So the indentured servitude of professional athletes is bound by consent at the beginning and free agency at the end of the indentured time. Many leagues now have minimum salaries to compensate for exploitation of the draft. The indentured effect is most obvious in that a player cannot play for another team during that period and can be traded or sold at the owner/teams decision. Still unique and not something we see anywhere else but now more bound and limited.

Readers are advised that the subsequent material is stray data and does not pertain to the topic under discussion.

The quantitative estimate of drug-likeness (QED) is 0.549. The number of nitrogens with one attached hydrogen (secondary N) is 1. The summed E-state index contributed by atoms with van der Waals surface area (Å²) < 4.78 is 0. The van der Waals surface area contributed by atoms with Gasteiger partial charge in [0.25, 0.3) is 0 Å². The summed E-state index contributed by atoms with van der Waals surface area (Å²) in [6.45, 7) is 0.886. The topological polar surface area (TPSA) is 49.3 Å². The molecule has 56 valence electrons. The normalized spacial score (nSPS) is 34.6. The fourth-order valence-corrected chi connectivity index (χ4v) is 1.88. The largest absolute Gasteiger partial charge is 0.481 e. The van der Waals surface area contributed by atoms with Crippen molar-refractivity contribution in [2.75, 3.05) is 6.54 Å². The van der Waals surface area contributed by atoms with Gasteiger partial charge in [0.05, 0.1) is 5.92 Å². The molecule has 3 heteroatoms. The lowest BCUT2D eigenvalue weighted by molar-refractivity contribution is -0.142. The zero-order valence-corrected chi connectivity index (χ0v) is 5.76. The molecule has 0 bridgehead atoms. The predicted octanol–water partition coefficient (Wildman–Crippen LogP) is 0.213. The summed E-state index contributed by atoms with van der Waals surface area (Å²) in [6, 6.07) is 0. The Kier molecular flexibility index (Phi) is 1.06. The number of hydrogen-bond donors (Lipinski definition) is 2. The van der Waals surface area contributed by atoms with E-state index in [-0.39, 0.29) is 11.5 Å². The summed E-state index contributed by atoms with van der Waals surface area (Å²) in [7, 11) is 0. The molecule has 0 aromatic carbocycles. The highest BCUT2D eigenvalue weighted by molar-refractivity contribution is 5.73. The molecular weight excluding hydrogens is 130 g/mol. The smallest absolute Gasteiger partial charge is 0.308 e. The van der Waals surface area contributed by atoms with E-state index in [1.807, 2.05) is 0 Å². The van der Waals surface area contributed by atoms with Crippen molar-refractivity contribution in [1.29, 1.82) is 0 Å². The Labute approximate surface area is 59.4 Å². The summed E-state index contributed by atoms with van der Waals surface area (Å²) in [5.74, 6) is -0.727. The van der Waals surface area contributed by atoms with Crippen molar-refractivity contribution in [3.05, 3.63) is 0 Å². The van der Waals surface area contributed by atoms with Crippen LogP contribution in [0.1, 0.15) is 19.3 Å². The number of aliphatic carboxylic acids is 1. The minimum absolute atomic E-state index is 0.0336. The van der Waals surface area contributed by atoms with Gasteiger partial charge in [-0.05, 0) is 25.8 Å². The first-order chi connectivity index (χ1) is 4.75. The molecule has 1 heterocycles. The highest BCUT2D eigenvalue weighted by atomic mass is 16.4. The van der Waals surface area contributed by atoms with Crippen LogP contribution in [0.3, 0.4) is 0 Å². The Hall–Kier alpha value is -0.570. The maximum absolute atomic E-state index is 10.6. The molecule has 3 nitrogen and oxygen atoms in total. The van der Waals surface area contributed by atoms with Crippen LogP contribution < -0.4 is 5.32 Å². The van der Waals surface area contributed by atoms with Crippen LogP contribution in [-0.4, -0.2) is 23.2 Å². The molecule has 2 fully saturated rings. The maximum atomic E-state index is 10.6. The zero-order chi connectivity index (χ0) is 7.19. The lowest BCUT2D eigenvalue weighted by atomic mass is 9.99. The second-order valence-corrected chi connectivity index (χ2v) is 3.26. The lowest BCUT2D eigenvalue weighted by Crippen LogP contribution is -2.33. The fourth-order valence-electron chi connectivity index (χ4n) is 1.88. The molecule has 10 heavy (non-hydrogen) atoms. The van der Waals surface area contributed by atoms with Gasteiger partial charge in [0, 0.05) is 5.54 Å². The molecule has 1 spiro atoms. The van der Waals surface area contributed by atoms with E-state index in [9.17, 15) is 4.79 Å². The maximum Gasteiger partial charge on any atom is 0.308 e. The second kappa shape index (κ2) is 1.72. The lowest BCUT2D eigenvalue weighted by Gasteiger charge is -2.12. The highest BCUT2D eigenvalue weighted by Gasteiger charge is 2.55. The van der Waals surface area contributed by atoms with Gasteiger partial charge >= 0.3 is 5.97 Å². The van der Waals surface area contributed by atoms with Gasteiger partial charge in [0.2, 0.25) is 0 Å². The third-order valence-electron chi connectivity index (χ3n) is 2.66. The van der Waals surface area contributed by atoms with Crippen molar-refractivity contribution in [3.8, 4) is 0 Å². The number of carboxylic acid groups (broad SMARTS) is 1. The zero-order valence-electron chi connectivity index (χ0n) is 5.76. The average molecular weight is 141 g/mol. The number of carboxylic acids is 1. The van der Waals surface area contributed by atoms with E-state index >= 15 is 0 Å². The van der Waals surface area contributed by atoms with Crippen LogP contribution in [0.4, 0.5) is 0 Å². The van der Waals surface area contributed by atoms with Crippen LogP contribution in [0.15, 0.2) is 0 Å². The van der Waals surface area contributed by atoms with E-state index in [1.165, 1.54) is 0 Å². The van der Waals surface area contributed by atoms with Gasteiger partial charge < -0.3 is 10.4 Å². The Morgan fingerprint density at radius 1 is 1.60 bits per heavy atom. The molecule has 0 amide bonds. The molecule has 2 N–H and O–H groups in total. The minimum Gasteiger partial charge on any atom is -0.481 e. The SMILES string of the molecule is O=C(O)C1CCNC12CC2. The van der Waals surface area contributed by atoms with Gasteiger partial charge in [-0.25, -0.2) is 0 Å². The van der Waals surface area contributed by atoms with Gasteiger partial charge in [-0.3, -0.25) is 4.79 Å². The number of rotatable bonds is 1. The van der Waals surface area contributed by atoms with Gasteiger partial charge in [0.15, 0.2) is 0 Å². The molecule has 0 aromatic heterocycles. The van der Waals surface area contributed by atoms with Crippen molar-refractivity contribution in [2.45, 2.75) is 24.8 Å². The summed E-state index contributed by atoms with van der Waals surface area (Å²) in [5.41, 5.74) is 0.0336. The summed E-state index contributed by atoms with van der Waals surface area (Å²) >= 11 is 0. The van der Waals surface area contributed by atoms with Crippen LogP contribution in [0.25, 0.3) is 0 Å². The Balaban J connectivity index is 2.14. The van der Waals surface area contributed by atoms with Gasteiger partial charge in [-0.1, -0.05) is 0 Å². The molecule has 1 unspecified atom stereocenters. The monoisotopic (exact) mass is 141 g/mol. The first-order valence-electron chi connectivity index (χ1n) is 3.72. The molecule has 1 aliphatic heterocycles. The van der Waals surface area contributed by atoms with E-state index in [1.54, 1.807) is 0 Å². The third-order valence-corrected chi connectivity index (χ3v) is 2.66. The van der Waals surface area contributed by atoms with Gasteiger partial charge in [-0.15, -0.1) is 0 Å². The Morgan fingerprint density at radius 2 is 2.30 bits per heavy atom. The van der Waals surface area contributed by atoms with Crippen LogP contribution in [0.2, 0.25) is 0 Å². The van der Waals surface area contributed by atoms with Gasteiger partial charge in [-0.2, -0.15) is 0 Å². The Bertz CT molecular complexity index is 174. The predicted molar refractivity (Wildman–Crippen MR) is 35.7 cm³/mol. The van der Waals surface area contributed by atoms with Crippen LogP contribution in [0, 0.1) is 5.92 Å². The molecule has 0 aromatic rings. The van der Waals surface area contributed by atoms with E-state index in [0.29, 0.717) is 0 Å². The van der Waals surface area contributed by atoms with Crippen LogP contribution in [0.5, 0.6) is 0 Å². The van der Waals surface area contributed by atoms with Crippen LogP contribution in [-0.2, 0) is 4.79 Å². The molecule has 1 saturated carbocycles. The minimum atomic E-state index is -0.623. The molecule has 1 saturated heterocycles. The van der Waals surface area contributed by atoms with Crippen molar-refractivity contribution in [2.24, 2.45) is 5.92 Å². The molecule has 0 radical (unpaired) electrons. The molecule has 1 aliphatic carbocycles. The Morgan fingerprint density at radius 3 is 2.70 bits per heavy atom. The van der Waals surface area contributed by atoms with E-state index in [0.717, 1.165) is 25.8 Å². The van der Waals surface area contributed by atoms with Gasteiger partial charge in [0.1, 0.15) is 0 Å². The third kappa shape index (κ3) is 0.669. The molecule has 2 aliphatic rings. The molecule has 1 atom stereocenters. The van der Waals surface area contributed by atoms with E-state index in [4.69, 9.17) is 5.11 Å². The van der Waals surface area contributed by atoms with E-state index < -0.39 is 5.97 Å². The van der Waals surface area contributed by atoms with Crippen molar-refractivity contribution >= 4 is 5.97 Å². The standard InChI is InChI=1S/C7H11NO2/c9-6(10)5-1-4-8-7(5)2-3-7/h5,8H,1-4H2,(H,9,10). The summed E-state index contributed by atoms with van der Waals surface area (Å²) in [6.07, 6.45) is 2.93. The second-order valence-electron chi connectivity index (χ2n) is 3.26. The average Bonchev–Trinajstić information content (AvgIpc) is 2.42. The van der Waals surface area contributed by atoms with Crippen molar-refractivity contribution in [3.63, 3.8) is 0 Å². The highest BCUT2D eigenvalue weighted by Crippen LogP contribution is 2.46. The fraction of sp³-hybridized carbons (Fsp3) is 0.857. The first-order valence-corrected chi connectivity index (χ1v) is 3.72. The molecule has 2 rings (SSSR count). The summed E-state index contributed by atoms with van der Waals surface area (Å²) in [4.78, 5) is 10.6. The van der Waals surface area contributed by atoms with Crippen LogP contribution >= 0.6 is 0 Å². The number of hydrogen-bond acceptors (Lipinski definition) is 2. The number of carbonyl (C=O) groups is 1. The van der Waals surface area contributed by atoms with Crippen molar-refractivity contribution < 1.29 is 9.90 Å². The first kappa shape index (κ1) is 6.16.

Players have adapted. They have formed powerful unions to buffer many of the abuses inherent in indentured servitude. Psychologically they know they will not spend their entire careers at one place. They can use markets to extract the highest return possible for their time limited physical peak years. Players and athletes seldom live in the towns that draft them or the teams they play for. They return home during the off-season and may end up in a different city the next year. They understand the local deals are important but fleeting so players hire agents to protect their long term interests and seek maximum local endorsements for limited periods of time. Modern professional athletes develop a distant but professional loyalty to the sport and excellence but seldom invest it in teammates, owners, locations or managers.